T-Mobile (NASDAQ:TMUS) introduced three new Un-carrier initiatives this month alongside its announcement that its 5G service will go live on Dec. 6. It's pledging to offer free 5G service for first responders for 10 years. It'll give free internet access to 10 million underserved homes with school-age children. And for everyone else, it'll offer 5G prepaid plans starting at just $15 per month.

But there's a catch on these new initiatives: Consumers will only get those deals if it closes its merger with Sprint (NYSE:S).

Unlike previous Un-carrier moves, which have been aimed at AT&T (NYSE:T) and Verizon (NYSE:VZ), this one is aimed at getting a coalition of attorneys general from nine states and the District of Columbia to drop their suit against the merger.

T-Mobile is pointing out the potential for New T-Mobile to provide a public good while opponents worry about the possible impact on competition.

T-Mobile President Mike Sievert and CEO John Legere sitting at a table with T-Mobile branding behind them

T-Mobile President Mike Sievert and CEO John Legere announcing their latest Un-carrier move. Image source: T-Mobile.

Service for those that need it most (and have influence)

T-Mobile's plan to offer free service to first responders isn't just a random act of kindness. The company has been actively pursuing first responders recently with promotional offers, likely because they actually have sway with attorneys general.

There's some intense competition for first-responder business. AT&T owns the FirstNet contract, which gave it access to additional wireless spectrum licenses from the government in exchange for offering lower-priced plans for first responders. Verizon also has a strong presence with first responders, and it provides considerable discounts, but it suffered a significant setback after throttling data speeds for firefighters fighting California wildfires last summer.

Meanwhile, T-Mobile barely has a foot in the fire station door, so it's not risking any of its existing revenue streams by offering free service. Furthermore, providing free wireless service could open things up for it to offer additional services for connecting police and fire stations, which can be valuable contracts. The net cost for T-Mobile for giving free service to first responders is fairly minimal. The upside, however, is considerable, especially if it helps push the merger through.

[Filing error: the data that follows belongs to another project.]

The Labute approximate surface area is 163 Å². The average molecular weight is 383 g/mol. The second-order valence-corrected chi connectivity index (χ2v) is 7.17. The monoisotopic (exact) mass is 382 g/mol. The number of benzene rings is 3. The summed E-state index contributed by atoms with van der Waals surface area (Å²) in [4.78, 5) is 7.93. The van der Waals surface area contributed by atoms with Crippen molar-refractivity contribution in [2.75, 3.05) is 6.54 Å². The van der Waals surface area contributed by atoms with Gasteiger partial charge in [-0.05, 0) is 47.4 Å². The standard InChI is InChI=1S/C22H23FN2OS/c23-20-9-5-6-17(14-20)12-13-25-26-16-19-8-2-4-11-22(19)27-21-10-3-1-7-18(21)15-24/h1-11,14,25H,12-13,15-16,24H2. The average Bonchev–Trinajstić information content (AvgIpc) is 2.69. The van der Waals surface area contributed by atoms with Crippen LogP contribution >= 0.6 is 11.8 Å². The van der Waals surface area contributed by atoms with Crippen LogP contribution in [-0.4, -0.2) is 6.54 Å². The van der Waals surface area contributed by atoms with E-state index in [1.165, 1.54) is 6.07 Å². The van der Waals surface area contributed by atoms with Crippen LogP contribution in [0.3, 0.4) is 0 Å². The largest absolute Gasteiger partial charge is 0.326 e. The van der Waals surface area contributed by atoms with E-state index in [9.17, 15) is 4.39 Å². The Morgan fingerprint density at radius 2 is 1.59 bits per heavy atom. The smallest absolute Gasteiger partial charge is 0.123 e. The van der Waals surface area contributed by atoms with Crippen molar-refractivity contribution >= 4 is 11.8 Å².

Home internet service for underserved

T-Mobile will also pledge to serve 10 million underserved households with home internet service if it gets the merger approved. The service is relatively limited, however, with just 100 GB of data per year for a household. Still, the ability to go from no service to limited service could have a meaningful impact on lower-income homes.

The move will leverage the combined network capacity of T-Mobile and Sprint. T-Mobile expects that additional capacity to enable it to offer home broadband service to more than 50% of the population with minimal marginal costs because it's using the same network to offer wireless service.

Attorneys general may have a tough time saying that blocking the deal is in the public's best interest now that they're faced with the proposition that they'll be denying millions of homes free access to the internet.

Keeping pricing competitive

One fear of the merger, which removes a major competitor from the market, is that it'll negatively impact consumer pricing for wireless service. To that end, T-Mobile has already agreed to keep its prices stable for six years. 

The new Un-carrier plans include two new prepaid offerings, one for $15 per month and one for $25 per month. Both plans are priced below anything from AT&T or Verizon, and even offer better deals than most mobile virtual network operators. T-Mobile has committed to locking in those prices for five years while also increasing data allotments for each year a customer stays subscribed.

The move should appeal to price-sensitive consumers and those with limited wireless data needs. It should also add another layer of defense against the prosecutors' claims that the merger is anti-competitive and bad for consumers.

T-Mobile has made some significant concessions and promises to get its merger agreement approved. These additional promises put further pressure on attorneys general to allow the deal to proceed despite long-term doubts. T-Mobile and Sprint will go to actual court next month, but their campaign in the court of public opinion has already started. Management still expects the merger to close early next year.